Speaking English in the office and Hungarian at home, or a childhood spent with your Greek-speaking mother and Portuguese father – whatever the combination of languages, learning more than one from an early age can do the brain a world of good.
In this BBC World Service broadcast, Gaia Vince discovers the many ways that bilingualism can benefit our brain’s function – from delaying Alzheimer’s disease symptoms to improving concentration and multi-tasking ability.
In her 2010 study Delaying the onset of Alzheimer’s disease, Professor Ellen Bialystock from York University in Toronto found that the symptoms of Alzheimer’s disease can be postponed by up to 4-5 years in people who have been bilingual since childhood – and this result transcended cultures and wealth indicators. Several studies in different countries since have confirmed similar results.
Looking at her findings – results from 211 Alzheimer’s disease patients, half of whom were bilingual, and the other half, monolingual – Professor Bialystock could see that although the entire group’s brain scans showed the definite presence of Alzheimer’s disease, bilingual people remained living independently for 4-5 years longer, while their monolingual peers were requiring care. She puts that down to the stronger, more built-up bilingual brain having the ability to compensate for the effects of degeneration, for a longer period of time.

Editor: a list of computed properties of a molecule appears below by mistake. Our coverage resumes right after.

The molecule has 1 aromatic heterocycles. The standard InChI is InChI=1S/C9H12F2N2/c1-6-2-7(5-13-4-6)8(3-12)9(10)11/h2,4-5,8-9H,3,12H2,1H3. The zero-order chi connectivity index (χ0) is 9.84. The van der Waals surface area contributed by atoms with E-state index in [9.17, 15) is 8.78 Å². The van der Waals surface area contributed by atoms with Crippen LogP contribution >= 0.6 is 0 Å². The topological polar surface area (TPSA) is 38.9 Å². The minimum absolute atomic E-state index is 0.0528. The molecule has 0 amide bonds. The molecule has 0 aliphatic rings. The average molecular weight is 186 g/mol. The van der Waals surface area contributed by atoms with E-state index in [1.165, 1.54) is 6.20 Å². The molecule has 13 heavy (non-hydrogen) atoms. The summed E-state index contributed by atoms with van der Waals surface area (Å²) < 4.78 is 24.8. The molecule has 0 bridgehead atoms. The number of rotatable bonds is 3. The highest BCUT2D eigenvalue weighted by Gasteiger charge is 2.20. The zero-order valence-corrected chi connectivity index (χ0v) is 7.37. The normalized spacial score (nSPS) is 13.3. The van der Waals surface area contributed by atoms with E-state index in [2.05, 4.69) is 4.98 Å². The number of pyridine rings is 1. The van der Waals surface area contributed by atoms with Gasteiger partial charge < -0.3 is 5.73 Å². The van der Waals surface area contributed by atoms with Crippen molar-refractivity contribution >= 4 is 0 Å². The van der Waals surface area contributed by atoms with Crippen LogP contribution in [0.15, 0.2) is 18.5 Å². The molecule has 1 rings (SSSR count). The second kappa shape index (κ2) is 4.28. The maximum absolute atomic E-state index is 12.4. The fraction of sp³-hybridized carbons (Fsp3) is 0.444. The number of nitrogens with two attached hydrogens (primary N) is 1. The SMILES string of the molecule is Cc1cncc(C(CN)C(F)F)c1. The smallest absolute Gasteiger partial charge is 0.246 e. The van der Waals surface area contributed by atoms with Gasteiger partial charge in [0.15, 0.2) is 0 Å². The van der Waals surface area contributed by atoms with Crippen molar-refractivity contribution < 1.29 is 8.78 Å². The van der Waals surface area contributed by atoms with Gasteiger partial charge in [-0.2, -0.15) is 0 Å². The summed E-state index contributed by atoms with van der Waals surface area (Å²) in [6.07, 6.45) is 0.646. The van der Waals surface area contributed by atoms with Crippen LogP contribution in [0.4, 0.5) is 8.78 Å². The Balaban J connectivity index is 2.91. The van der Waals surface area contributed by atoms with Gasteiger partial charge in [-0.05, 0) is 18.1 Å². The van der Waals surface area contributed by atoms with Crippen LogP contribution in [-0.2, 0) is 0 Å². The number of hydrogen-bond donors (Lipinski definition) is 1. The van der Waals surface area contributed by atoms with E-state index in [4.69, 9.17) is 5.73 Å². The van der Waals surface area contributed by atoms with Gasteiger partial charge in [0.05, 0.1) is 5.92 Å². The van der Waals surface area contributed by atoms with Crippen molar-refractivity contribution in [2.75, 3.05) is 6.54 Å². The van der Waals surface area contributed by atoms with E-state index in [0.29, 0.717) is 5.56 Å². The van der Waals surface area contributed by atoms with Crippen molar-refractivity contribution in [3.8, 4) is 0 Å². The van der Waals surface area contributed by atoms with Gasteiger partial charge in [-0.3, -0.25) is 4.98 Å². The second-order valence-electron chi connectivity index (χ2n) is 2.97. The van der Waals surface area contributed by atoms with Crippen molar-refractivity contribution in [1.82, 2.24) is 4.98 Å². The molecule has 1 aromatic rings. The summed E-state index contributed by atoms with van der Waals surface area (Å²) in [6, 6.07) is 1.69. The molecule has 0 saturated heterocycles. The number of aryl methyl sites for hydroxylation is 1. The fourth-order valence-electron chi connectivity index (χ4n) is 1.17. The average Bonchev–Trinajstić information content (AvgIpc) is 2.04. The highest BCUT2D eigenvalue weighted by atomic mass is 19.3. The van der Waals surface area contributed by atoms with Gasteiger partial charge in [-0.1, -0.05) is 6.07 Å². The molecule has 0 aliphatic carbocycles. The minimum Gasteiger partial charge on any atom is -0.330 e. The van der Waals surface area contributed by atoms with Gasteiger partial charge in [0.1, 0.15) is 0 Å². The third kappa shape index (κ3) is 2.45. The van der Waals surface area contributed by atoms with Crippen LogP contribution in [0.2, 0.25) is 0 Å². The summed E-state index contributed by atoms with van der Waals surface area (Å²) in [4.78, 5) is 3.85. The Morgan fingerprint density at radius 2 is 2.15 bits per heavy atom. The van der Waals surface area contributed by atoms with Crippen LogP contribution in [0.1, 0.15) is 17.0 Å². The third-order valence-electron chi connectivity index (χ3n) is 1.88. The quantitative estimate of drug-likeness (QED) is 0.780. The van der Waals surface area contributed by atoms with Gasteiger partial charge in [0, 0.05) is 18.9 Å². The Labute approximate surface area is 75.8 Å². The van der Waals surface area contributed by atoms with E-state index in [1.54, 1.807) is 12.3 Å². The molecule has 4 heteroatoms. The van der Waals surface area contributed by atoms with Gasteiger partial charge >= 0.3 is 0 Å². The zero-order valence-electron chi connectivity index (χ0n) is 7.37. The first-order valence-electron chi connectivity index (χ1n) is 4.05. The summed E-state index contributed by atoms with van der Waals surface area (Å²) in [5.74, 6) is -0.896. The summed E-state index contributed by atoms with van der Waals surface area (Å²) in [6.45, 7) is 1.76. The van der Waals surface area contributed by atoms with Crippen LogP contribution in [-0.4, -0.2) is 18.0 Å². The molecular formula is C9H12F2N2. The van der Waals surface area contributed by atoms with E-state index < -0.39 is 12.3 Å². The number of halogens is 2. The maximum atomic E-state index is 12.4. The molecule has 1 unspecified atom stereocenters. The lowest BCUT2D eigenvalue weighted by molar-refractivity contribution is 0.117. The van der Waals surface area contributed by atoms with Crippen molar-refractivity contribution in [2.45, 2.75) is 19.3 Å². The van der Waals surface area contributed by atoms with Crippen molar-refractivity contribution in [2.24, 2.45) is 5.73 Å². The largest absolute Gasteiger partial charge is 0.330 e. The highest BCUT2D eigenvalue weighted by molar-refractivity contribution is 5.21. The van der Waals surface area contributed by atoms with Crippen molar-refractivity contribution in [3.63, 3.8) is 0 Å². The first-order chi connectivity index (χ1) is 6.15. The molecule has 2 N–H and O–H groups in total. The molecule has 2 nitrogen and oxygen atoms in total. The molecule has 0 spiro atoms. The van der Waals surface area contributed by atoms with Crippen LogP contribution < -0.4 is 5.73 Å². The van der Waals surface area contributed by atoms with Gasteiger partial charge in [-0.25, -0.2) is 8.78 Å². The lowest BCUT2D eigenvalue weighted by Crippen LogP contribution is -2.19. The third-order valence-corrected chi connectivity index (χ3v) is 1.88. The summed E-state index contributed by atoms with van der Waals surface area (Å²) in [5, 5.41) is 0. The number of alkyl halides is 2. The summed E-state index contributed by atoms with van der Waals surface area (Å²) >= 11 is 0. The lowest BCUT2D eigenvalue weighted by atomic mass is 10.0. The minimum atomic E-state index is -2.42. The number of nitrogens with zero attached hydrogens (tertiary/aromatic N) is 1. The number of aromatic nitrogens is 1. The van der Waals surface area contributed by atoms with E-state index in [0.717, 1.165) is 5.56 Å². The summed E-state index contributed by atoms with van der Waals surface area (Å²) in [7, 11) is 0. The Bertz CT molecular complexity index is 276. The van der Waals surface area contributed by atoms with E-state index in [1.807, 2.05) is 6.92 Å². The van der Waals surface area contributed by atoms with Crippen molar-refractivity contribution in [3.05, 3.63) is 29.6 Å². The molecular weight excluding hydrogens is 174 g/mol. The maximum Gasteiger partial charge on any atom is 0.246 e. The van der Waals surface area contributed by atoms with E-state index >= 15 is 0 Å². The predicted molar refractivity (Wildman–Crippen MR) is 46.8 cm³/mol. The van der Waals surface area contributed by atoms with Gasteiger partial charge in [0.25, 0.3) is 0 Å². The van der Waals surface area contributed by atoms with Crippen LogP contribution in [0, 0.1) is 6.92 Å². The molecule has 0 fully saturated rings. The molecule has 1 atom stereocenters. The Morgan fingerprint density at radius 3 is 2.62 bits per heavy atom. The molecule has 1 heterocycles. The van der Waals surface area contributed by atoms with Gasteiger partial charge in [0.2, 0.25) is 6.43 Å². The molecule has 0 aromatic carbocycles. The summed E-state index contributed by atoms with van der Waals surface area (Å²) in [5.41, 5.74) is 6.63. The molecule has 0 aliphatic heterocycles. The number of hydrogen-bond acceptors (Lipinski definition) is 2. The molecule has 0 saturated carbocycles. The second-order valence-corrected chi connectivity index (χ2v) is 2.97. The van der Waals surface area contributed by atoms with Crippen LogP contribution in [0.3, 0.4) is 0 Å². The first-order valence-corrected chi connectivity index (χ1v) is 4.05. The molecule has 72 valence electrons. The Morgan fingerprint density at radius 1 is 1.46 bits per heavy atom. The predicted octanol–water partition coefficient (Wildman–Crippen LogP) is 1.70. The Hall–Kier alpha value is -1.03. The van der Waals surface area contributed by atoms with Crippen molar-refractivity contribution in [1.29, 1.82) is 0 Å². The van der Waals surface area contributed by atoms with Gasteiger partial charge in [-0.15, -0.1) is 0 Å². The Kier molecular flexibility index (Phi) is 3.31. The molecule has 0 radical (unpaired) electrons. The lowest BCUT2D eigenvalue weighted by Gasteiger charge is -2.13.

Further research also suggests that having a knowledge of more than one language can help with memory loss caused by a stroke. Doctor Thomas Bak of Northwestern University speaks on the broadcast about his study Impact of Bilingualism on Cognitive Outcome After Stroke. Of the 608 stroke patients he worked with, twice as many bilingual patients made a full recovery, compared with monolingual patients. Doctor Bak sums it up in saying, “if you speak more than one language, the differences go well beyond language.”
Memory loss can still affect us all – whether your monolingual, bilingual, or lucky enough to be multilingual. If you’ve noticed memory lapses in yourself or someone you know and you’re concerned, take our Memory Quiz and find out about early memory loss and a new clinical research trial.
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